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Interview: Yngwie Malmsteen on "Spellbound"

January 30, 2013

When we caught up with guitar legend Yngwie J. Malmsteen, he was cruising the streets of Miami in one of his many Ferraris, bright and early at 9:30 a.m. The super-sonic Swede is always on 11 and his latest album, Spellbound, is a testament to his relentlessness. It was in its embryonic stage last June, but by early December it was completed and released. The album wasn’t even officially planned but came about because Yngwie got inspired, and rather than wait for band members to join the process, decided to record all the parts—including vocals and drums—himself.

“I have a full-on studio. It’s not just a little Pro Tools room; it’s the real deal with a 64-fader board and the whole nine yards,” says Yngwie. “I have the luxury that when I’m inspired—and that can happen anytime—I just go up there and record. What I used to do in the past was just record anything that I came up with on the spur of the moment but then afterwards I’d have to rehearse it with a band to record the song. On this one, every time I recorded, I kept it and that’s what ended up on the record. That way, it’s really fresh.”

In addition to his new release, Yngwie has an autobiography—six years in the making—coming out this spring that he describes as a window to his soul. He also has a new instructional website called relentlessshred.com, which lets you learn directly from the master. As his official website says, “Tired of watching nobodies, trying to teach you how to play Yngwie's songs? Now, why would you take lessons from a random, when you can learn from Yngwie himself?”

Yngwie gives us the scoop on the new album, talks about the blues, and reveals how his “heavenly” new pickups came about.

What prompted the decision to play all of the instruments on Spellbound?
There was no reason why it happened this way. It just happened. I got inspired, started recording stuff, and all of a sudden it was done.

Was the process much different on earlier releases?
It used to be like a cycle. You’d go into the studio and go through the process of writing, then rehearsing, then drums, then bass. Then when you’re done you mix it, rehearse, and then you go on tour for a year, and then you go back in and do the same thing again. Now it’s different. Even if I go some place like Russia for a gig or two, I keep putting stuff down as I get inspired. And when I hear like 15, 20, or 30— maybe in this case more like 100—things I start thinking, “Wow, I have some really good shit here. I should seriously put this together as a record.” Most of the stuff that you hear on the record is the first time I played it.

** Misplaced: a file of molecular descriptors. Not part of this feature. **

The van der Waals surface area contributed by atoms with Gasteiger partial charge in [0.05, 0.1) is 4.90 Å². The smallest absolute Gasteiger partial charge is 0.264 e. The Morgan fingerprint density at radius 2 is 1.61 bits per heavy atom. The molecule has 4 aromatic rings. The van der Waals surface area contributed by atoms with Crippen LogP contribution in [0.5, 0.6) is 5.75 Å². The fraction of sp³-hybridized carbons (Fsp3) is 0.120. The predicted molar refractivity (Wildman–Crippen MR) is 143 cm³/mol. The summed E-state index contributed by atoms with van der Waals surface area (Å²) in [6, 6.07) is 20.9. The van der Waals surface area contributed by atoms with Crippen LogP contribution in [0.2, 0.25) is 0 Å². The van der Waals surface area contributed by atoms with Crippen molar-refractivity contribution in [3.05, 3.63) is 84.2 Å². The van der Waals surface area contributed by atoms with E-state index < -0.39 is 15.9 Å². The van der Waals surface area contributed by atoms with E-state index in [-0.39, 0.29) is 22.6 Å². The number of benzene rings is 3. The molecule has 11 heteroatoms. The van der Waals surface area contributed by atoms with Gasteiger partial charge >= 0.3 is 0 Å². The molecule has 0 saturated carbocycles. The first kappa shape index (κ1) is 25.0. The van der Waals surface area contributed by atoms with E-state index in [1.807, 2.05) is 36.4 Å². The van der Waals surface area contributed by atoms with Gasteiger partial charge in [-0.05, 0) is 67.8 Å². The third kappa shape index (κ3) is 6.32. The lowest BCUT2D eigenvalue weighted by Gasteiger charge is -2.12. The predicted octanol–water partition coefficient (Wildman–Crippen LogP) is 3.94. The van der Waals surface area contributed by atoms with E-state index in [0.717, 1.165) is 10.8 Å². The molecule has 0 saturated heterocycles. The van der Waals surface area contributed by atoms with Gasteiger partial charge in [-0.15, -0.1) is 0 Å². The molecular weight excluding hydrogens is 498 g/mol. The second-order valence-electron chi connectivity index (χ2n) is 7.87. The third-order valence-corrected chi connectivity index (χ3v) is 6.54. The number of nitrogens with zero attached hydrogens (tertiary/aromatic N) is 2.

Wow. Is the album mostly first takes?
Yeah. I’m not the kind of person that likes to sit and do re-takes. Either it's good and you keep it or you don’t do it at all. In the studio, especially a rented studio, the spontaneity was always stifled. You sit there and think, “I better not make a [expletive] mistake.” I hated that. Having your own studio is great because you only play when you’re inspired.

It may come across as a surprise to some that you also played the drum tracks on the album.
When I was a kid, I played drums, and when I first got a 4-track, I would put down drumbeats and then do the rest of the tracks on top. For this album, it was live triggered drums. It was quantized a little bit to make sure it was perfect.

Are the string parts on tracks like “Electric Duet” and “Majestic 12 Suite 1, 2, & 3” improvised?
Yes and no. I had the basis of the chord structure—Am, Esus, E, G# diminished—but when I put the cellos and stuff on, I improvised the parts. Improvisation is the genesis of composition, so when you improvise something, you’re kind of composing it. What happened was that when I was a little kid, I started getting into Bach, Vivaldi, and Paganini, and it became hardwired into my brain to think in a baroque-counterpoint way.

As you improvise the parts, are you following strict rules of counterpoint like avoiding parallel 5ths or octaves?